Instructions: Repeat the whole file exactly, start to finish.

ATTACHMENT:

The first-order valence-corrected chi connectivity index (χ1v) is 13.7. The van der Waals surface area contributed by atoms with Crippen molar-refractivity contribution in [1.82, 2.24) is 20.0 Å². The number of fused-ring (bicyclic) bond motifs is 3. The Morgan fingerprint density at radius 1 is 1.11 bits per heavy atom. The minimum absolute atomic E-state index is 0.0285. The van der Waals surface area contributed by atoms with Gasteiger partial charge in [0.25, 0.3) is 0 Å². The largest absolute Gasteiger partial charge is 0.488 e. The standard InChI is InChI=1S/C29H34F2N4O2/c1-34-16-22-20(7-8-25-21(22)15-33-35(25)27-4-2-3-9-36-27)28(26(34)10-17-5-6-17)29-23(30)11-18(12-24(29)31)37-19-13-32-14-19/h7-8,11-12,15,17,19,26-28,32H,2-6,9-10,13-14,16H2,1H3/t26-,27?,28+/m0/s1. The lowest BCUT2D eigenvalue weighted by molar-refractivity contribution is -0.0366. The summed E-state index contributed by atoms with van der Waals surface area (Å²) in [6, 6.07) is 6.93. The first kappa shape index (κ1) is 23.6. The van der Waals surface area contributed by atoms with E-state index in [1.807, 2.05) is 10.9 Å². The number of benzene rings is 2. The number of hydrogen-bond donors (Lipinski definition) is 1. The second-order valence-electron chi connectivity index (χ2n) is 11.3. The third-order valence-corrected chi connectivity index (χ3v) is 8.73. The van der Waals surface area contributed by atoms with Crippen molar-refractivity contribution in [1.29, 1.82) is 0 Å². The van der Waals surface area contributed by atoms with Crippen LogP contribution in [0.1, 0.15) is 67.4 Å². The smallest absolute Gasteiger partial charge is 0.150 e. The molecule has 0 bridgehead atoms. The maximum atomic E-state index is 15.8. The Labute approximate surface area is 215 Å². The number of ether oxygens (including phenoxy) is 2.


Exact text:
The first-order valence-corrected chi connectivity index (χ1v) is 13.7. The van der Waals surface area contributed by atoms with Crippen molar-refractivity contribution in [1.82, 2.24) is 20.0 Å². The number of fused-ring (bicyclic) bond motifs is 3. The Morgan fingerprint density at radius 1 is 1.11 bits per heavy atom. The minimum absolute atomic E-state index is 0.0285. The van der Waals surface area contributed by atoms with Gasteiger partial charge in [0.25, 0.3) is 0 Å². The largest absolute Gasteiger partial charge is 0.488 e. The standard InChI is InChI=1S/C29H34F2N4O2/c1-34-16-22-20(7-8-25-21(22)15-33-35(25)27-4-2-3-9-36-27)28(26(34)10-17-5-6-17)29-23(30)11-18(12-24(29)31)37-19-13-32-14-19/h7-8,11-12,15,17,19,26-28,32H,2-6,9-10,13-14,16H2,1H3/t26-,27?,28+/m0/s1. The lowest BCUT2D eigenvalue weighted by molar-refractivity contribution is -0.0366. The summed E-state index contributed by atoms with van der Waals surface area (Å²) in [6, 6.07) is 6.93. The first kappa shape index (κ1) is 23.6. The van der Waals surface area contributed by atoms with E-state index in [1.807, 2.05) is 10.9 Å². The number of benzene rings is 2. The number of hydrogen-bond donors (Lipinski definition) is 1. The second-order valence-electron chi connectivity index (χ2n) is 11.3. The third-order valence-corrected chi connectivity index (χ3v) is 8.73. The van der Waals surface area contributed by atoms with Crippen molar-refractivity contribution in [1.29, 1.82) is 0 Å². The van der Waals surface area contributed by atoms with Crippen LogP contribution in [0.1, 0.15) is 67.4 Å². The smallest absolute Gasteiger partial charge is 0.150 e. The molecule has 0 bridgehead atoms. The maximum atomic E-state index is 15.8. The Labute approximate surface area is 215 Å². The number of ether oxygens (including phenoxy) is 2.